The one thing that no novel or film about people dealing with mental illness ever captures: the tedium.
From “The Three Faces of Eve” to “Sybil” to “One Flew Over the Cuckoo’s Nest” to “A Beautiful Mind” to “As Good as It Gets,” the lives of those with mental disorders may be funny, tragic, depressing, uplifting. But they’re never dull.
Because if you live in that world, if you’ve lived every day of your life in that world, you know the story’s different. You know that struggling to see the world clearly is both boring and exhausting.
Boring because you know that the same things you struggled with yesterday will be waiting for you tomorrow as soon as you wake up, and tiring for the very same reason.
You can look back ten years, fifteen years, twenty years—as far back as you can remember—and recognize that your presence in the world has always been, well, off.
If you’re lucky, you see the dim glimmer of a time before. A time when you felt normal, felt the way everyone else seems to feel as they go about their lives. But probably you don’t have that. Maybe because the circumstances you grew up in had their own chaos (that may or may not have contributed to your own internal dis-equilibrium). Maybe because you found out early that you experienced the world differently from those around you. So it may be that even your earliest memories, going back decades, are tainted with turmoil.
When things go well, you can forget that for a while. But when they don’t, the familiar sense of the solitude of your oddness returns. The cold distance of it encircles you again.
And the solitude can be the hardest part. Because, really, no one wants to talk about any of this.
Not family because, well, they’ve lived with this as long as you have. They may be working as hard to hide from it as you are.
Friends and loved ones may try, but even with the best of intentions, it can sound to them like the same old same old: You’re feeling down; you’re feeling anxious; you feel numb; you feel tired; you feel sad. You run out of mundane adjectives, and those close to you run out of stamina. You can see the eyes glaze over, not because they don’t care but because just dealing with you over time can tax their emotional resources.
Maybe you have a therapist; maybe you even have a good one (if you’re lucky enough to have good insurance or financially secure enough to afford to pay yourself). But you can never put out of your mind that even they only listen to you because they’re paid. Not that you begrudge them what they earn. If you don’t want to listen to what goes inside your head, why should anyone else do it for free?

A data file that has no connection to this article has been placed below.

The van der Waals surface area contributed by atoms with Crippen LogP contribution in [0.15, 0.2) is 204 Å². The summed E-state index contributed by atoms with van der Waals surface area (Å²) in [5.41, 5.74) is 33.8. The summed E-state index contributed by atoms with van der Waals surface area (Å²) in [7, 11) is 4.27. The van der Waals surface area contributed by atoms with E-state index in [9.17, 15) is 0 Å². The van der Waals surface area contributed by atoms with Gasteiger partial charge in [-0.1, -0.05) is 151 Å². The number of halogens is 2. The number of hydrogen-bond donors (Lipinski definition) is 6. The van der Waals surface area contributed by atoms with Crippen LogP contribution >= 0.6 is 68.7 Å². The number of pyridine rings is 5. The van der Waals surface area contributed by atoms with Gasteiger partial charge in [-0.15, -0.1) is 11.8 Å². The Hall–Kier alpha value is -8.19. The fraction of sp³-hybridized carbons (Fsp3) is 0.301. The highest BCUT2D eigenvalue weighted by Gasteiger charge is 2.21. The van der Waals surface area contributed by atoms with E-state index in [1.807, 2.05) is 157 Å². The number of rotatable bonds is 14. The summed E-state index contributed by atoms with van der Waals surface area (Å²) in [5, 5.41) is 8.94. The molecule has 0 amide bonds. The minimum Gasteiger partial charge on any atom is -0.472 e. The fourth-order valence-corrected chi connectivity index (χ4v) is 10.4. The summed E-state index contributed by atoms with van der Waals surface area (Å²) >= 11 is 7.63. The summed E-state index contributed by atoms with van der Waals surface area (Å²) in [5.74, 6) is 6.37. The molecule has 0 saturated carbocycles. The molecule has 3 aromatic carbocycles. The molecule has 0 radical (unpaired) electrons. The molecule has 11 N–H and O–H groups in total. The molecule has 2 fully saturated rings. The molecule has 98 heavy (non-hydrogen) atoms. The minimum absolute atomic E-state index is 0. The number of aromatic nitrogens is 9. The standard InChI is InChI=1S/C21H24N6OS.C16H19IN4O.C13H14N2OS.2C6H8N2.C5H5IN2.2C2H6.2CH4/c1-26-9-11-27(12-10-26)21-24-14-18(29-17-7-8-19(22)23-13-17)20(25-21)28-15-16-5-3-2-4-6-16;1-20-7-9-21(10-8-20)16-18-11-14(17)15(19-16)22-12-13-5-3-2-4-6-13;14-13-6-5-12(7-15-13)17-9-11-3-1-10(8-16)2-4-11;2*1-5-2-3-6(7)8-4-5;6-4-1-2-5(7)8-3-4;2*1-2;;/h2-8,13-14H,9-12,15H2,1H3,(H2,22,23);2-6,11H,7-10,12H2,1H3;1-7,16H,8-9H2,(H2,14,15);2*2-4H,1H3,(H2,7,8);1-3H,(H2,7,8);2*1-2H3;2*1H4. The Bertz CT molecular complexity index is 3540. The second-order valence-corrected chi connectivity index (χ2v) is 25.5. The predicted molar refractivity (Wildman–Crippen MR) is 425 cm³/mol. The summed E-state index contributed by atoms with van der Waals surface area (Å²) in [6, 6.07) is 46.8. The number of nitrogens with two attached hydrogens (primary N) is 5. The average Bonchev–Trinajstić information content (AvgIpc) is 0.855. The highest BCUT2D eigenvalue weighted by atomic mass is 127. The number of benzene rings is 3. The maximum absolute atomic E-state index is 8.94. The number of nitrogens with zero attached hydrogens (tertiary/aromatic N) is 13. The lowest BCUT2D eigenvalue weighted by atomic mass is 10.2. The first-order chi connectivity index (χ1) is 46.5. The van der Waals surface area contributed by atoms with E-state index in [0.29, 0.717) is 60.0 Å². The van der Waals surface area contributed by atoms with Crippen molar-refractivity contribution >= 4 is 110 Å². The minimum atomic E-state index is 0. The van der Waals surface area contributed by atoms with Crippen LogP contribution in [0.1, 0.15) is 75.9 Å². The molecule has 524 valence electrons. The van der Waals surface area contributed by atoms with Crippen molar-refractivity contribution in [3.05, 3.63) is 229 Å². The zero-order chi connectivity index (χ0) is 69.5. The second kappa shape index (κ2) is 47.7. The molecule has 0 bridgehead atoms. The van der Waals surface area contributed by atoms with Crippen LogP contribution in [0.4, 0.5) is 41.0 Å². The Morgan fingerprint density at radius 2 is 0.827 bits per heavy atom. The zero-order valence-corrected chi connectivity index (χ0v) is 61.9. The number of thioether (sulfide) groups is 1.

Maybe you attend a 12-step group, one of the few places where get to talk about what goes on inside your head and hear about others in the same boat. But that can also feel too much like the family you came from: the emotional turmoil, the power struggles, the clash of values and styles. So even that can carry you back to square one.
Even in groups that function well, you always have pieces that don’t seem to fit in the space. They get the mental illness piece, but not the race piece, or the race piece but not the class piece, or the class piece but not the gender piece, or the gender piece but not the domestic violence piece. Maybe one out of four. Maybe two out of five. But never a place for you to feel whole.
All in all, your unlikely to have more than one or two good friends who really do ask and really do listen and really do tell you, as often as they get the opportunity, that you are loved and valued.
And then, of course—you being you—guilt rises inside you, and you wonder about being a drain on their lives and their time and their limited emotional resources. You think about calling or texting or emailing, and you worry about dragging them down too, or exhausting your good will with them.
You think of all the people who’ve had to deal with you in the course of your life, and you wish you could give them some kind of emotional refund for the time they spend on you. You wish you could call them and say, “Here are the x hundreds or x thousands of hours you invested in me.” Or “I can’t give you back the whole 2,000 hours, but you can trade them in for, say, 500 hours with the Dalai Lama or Fred Rogers or Malala Yousafzai or Toni Morrison.”
You see the people walking around in the world—people on the sidewalks, people you work with, neighbors and acquaintances, the parents of your kids’ friends or classmates—and they seem so regular.
You wonder, with awe and envy, what it must be like to be that normal. Or you wonder, also with awe and envy, what it must be like to hide your turmoil that well.
And, I don’t know, maybe that’s what art is for. Maybe that’s why some people dance or sing or play music of write poems or act. Maybe one of those things, or something like it, will help you feel less alone. For a while.
I do know this, though: You aren’t alone. We’re out here, trudging through these hours the same as you. And that’s something.